Tweeter Dome Puncture

Techie question. I was looking at some loudspeakers that I was going to buy (used from a private party) when I noticed a small, pin-hole sized puncture on the dome of one of the tweeters. Is this something that can be easily fixed--is a fix worth it for a pair of used speakers for which I will probably pay $500? Does the dome integral to the design of the tweeter, or is it more of a cover? Thanks!
It is probably the dust cap you are referring too. Should not affect the speaker.
Yeah, the dome is the driven element of the tweeter - it's what moves the air. Although a pinhole sized puncture in and of itself is probably not going to appreciably change the sound of the tweeter, it may be indicative of some sort of past impact that could have damaged it in other ways you can't see. Depending on who made the driver and how old it is, you may be able to either buy an identical replacement whole driver, or sometimes you can obtain a kit to replace just the dome/voicecoil/leadouts assembly while still reusing the same motor/faceplate structure for less money. In either case it probably won't be terribly expensive if it is available, but research it first to make sure it can be easily done, and maybe have the seller take that expense into account on the price.
It is possible that the dustcap was dented in the past, and the method used to "pull" the dent out was to take a pin or needdle and insert it into the center of the dent, angle it down, and gently pull upwards to pop the dent out.
The pinhole you see could be the result of that? Just a thought! As stated above, sound quality should not be affected enough to be audible.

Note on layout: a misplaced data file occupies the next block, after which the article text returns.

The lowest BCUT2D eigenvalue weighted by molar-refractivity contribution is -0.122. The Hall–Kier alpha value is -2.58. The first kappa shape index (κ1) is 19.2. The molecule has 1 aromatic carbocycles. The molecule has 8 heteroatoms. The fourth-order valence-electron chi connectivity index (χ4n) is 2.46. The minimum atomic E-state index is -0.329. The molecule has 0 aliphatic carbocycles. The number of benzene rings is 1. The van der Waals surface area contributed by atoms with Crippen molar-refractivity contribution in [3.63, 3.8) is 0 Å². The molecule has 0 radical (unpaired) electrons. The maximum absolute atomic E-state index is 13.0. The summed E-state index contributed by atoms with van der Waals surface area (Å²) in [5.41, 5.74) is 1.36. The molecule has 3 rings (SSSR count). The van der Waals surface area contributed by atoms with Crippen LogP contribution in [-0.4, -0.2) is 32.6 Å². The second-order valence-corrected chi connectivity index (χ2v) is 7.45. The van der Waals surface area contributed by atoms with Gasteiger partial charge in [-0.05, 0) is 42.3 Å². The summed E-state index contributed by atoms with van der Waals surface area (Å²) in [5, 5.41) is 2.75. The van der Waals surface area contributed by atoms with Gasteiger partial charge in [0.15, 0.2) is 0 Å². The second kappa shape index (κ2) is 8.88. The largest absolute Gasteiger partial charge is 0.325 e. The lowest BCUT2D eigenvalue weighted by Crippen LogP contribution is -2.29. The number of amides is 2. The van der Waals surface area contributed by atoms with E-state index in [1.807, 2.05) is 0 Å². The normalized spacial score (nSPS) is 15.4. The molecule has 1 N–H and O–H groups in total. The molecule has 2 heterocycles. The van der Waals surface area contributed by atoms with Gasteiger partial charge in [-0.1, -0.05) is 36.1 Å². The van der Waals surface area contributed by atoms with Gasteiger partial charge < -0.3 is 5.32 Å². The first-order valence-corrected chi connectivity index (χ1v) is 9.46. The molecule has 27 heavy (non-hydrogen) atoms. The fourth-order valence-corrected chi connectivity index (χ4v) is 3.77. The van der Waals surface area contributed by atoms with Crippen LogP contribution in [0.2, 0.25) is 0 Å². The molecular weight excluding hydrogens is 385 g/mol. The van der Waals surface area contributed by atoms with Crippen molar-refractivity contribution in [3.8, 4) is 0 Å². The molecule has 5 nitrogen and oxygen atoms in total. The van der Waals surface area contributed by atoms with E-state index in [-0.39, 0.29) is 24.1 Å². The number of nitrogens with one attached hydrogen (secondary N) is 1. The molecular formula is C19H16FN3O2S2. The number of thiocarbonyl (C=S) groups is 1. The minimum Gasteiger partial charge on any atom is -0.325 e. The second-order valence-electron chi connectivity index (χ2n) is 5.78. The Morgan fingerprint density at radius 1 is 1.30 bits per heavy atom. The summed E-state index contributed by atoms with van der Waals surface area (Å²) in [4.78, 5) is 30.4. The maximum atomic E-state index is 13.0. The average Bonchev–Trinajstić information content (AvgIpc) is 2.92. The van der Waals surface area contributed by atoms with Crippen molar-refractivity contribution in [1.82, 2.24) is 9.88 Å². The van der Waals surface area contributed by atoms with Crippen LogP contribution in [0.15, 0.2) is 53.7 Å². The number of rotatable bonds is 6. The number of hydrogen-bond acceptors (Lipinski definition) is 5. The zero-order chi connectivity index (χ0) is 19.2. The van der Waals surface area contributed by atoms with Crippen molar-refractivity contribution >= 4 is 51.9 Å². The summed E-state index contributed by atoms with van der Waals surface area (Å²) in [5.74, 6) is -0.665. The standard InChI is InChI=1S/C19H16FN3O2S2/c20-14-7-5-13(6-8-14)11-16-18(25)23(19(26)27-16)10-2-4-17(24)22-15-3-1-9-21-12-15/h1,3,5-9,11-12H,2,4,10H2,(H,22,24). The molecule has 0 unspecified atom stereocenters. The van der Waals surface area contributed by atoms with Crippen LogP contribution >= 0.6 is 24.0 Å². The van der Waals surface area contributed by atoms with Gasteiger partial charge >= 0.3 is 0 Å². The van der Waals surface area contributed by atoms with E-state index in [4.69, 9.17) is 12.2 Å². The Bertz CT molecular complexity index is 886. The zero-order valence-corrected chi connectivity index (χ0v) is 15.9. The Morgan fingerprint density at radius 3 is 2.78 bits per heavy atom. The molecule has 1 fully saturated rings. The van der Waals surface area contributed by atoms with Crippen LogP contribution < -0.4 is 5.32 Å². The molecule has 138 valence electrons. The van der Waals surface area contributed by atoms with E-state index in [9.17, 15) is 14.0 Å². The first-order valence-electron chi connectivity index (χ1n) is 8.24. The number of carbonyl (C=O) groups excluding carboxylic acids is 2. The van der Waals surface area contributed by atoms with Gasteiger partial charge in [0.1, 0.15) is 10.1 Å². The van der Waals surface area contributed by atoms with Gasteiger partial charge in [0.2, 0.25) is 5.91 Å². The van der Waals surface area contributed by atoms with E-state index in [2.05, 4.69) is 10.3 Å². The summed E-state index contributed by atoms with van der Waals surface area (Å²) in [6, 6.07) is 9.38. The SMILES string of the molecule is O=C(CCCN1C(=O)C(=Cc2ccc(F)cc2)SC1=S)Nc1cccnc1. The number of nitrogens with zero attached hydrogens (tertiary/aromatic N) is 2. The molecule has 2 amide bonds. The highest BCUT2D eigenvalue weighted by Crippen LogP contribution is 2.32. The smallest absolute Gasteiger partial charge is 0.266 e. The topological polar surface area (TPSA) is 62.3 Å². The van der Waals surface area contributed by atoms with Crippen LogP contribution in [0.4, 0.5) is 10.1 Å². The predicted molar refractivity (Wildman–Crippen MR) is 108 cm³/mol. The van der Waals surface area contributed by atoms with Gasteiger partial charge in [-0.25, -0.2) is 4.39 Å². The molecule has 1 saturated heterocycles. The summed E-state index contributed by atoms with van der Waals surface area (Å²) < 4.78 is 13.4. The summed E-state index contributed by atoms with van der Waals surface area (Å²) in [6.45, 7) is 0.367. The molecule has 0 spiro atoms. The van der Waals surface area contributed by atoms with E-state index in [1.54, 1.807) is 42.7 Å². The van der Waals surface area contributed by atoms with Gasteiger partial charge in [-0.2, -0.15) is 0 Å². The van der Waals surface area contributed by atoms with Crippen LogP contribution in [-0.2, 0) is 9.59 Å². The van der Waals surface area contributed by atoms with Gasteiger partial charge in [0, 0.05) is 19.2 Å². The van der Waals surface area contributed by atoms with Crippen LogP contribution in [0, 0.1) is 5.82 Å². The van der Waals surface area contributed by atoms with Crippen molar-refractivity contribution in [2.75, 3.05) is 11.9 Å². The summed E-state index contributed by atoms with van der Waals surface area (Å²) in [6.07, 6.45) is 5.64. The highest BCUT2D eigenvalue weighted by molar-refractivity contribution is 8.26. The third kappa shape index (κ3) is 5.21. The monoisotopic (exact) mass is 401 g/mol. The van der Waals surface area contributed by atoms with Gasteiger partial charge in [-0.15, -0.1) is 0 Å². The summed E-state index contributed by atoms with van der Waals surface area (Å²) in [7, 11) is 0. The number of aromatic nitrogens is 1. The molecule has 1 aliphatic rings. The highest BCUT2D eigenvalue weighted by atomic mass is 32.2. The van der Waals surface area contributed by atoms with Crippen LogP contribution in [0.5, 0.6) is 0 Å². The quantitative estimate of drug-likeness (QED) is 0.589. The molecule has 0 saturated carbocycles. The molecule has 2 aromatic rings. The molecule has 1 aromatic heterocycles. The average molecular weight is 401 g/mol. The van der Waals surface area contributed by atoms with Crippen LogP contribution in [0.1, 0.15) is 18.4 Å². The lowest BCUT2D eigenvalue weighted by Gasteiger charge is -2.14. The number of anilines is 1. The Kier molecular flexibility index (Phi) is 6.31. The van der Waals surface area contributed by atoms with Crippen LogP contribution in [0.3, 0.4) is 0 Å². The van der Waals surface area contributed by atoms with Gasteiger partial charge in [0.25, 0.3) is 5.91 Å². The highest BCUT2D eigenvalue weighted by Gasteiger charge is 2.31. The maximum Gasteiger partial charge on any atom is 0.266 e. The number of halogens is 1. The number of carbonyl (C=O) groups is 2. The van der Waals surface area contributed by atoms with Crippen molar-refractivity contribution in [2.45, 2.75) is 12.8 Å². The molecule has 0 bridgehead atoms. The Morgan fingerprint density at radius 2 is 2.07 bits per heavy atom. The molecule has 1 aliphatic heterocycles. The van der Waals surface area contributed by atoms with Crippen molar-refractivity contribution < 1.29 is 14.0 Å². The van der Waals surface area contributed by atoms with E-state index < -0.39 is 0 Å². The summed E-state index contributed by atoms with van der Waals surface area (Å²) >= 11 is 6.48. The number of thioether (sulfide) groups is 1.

If its just a pinhole it probably does not effect the sound. Make sure there are no hard to see cracks if it is a meddle dome. If you cant hear it dont worry about it. Point it out and maybe you can get a better price.
There seems to be some confusion among us respondees as to what design of tweeter you are dealing with here. If the tweeter is a dome tweeter, then this is not merely a dustcap, as I stated above; that would only apply if it is instead a cone tweeter. But in either case, the repair method that Calvin refers to is what I was talking about when I said it could indicate further damage having been done in the past than you can now see. Listen up close to that tweeter alone to make sure no rasping or vibrating noises are coming from it that might signify a misaligned voice coil. Do the same with the other tweeter as a comparision.
Thanks for the very thoughtful responses, all. A call was placed to Soliloquy, and they said that the silk cap is merely a dust cover. As a check, we played an old mono jazz recording, connecting only the tweeter section of each speaker. We then went back and forth with the balance, and we could discern NO difference. Basically, I'm satisfied. BTW, Soliloquy said that a replacement tweeter is $45.00, and it's a simpler solder job. Oh, I don't believe I mentioned the model; it's the 5.0 monitor. So, all, thanks again for your help! Johnny